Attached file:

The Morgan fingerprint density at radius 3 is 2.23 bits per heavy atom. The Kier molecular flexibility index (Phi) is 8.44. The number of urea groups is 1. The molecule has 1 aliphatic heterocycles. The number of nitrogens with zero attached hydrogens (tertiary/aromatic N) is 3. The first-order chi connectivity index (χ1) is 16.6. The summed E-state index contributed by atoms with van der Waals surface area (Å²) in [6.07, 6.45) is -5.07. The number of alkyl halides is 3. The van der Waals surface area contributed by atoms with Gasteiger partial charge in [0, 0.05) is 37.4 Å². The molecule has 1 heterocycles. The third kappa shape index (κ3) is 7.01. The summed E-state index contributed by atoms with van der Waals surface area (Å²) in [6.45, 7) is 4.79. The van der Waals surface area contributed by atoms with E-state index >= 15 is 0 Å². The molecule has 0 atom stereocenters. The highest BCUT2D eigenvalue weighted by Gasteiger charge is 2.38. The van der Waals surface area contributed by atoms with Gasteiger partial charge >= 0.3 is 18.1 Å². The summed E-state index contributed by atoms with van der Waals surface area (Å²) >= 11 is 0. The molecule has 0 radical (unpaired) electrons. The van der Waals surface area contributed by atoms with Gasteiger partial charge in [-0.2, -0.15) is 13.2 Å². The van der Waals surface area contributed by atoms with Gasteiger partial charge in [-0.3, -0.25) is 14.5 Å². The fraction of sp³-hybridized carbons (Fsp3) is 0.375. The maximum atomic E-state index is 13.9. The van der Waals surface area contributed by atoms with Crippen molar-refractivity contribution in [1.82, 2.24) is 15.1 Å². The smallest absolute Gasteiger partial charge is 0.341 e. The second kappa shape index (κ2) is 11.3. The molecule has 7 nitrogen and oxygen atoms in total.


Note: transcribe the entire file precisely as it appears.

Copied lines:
The Morgan fingerprint density at radius 3 is 2.23 bits per heavy atom. The Kier molecular flexibility index (Phi) is 8.44. The number of urea groups is 1. The molecule has 1 aliphatic heterocycles. The number of nitrogens with zero attached hydrogens (tertiary/aromatic N) is 3. The first-order chi connectivity index (χ1) is 16.6. The summed E-state index contributed by atoms with van der Waals surface area (Å²) in [6.07, 6.45) is -5.07. The number of alkyl halides is 3. The van der Waals surface area contributed by atoms with Gasteiger partial charge in [0, 0.05) is 37.4 Å². The molecule has 1 heterocycles. The third kappa shape index (κ3) is 7.01. The summed E-state index contributed by atoms with van der Waals surface area (Å²) in [6.45, 7) is 4.79. The van der Waals surface area contributed by atoms with E-state index >= 15 is 0 Å². The molecule has 0 atom stereocenters. The highest BCUT2D eigenvalue weighted by Gasteiger charge is 2.38. The van der Waals surface area contributed by atoms with Gasteiger partial charge >= 0.3 is 18.1 Å². The summed E-state index contributed by atoms with van der Waals surface area (Å²) >= 11 is 0. The molecule has 0 radical (unpaired) electrons. The van der Waals surface area contributed by atoms with Gasteiger partial charge in [-0.2, -0.15) is 13.2 Å². The van der Waals surface area contributed by atoms with Gasteiger partial charge in [-0.3, -0.25) is 14.5 Å². The fraction of sp³-hybridized carbons (Fsp3) is 0.375. The maximum atomic E-state index is 13.9. The van der Waals surface area contributed by atoms with Crippen molar-refractivity contribution in [1.82, 2.24) is 15.1 Å². The smallest absolute Gasteiger partial charge is 0.341 e. The second kappa shape index (κ2) is 11.3. The molecule has 7 nitrogen and oxygen atoms in total.